hire a contractor to build the ramp. If you need financial assistance, contact local agencies such as your Community Development Block Grant program to see if they can assist. We have listed a few agencies below, but for a more comprehensive list, visit our NHU resource page on Home Modification Assistance
Easter Seal Society, 416-421-8377, call this national number to find a local chapter near you and more about their home modification program.
Rebuilding Together, Inc., is a non-profit organization dedicated to providing home repair and modification services at no expense to homeowners with disabilities in need. Go to their Finding an Affiliate page on their website and enter your zipcode to find the office nearest you and find out how to apply to the local home modification program in your area.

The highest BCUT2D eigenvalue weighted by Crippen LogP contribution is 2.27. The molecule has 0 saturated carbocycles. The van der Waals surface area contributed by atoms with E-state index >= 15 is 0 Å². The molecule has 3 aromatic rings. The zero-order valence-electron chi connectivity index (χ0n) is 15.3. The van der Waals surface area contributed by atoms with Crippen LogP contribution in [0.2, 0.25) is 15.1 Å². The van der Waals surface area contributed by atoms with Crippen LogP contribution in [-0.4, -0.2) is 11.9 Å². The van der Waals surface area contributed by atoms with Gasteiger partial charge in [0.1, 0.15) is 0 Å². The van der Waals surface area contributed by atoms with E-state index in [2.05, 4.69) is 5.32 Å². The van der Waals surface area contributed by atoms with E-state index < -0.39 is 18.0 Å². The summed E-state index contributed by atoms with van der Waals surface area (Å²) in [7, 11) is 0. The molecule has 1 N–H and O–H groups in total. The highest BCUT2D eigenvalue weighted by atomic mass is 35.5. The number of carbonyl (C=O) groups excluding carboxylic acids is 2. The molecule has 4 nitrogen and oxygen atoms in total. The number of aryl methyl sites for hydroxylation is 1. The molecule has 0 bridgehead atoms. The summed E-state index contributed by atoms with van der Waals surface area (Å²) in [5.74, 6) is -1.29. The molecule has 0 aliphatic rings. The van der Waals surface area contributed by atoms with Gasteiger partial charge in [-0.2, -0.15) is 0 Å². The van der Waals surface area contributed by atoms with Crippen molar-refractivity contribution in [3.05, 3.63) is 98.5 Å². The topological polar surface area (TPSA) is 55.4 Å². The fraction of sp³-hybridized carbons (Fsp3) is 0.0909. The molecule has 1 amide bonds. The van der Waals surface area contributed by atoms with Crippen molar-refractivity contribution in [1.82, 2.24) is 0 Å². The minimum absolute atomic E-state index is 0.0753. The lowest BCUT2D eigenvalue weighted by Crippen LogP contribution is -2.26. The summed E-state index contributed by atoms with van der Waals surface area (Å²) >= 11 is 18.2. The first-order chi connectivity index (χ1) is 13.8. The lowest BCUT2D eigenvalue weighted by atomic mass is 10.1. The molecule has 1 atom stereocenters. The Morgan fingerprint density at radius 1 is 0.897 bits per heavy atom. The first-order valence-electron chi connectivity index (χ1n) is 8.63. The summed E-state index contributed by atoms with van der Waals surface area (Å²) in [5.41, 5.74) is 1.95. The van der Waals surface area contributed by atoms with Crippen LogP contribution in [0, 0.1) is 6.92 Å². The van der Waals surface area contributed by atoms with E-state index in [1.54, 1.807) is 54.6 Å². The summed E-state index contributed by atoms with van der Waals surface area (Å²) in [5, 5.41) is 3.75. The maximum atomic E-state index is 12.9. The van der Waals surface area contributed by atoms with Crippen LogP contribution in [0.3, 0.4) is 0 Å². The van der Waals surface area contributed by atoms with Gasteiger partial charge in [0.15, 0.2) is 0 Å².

Q: As an individual in a wheelchair, can I request modifications be made to my
rental unit so to accommodate my disability?
- A: Yes you can. According to the Fair Housing Act you can make "reasonable modifications" to
your private living space as well as to common areas in the building. The landlord is not required to pay
for these modifications and can require you to pay for costs associated with restoring the unit to its
original condition upon your departure from the unit. They also have the right to request certifiable
documentation that will serve as proof that your modification request will indeed satisfy your needs. For
more information regarding your rights under the Fair Housing Act,
visit HUD's Fair Housing - It's your Right.
Complaints of Fair Housing Act violations may be filed with the U.S. Department of Housing and Urban Development. For more information or to file a complaint, contact: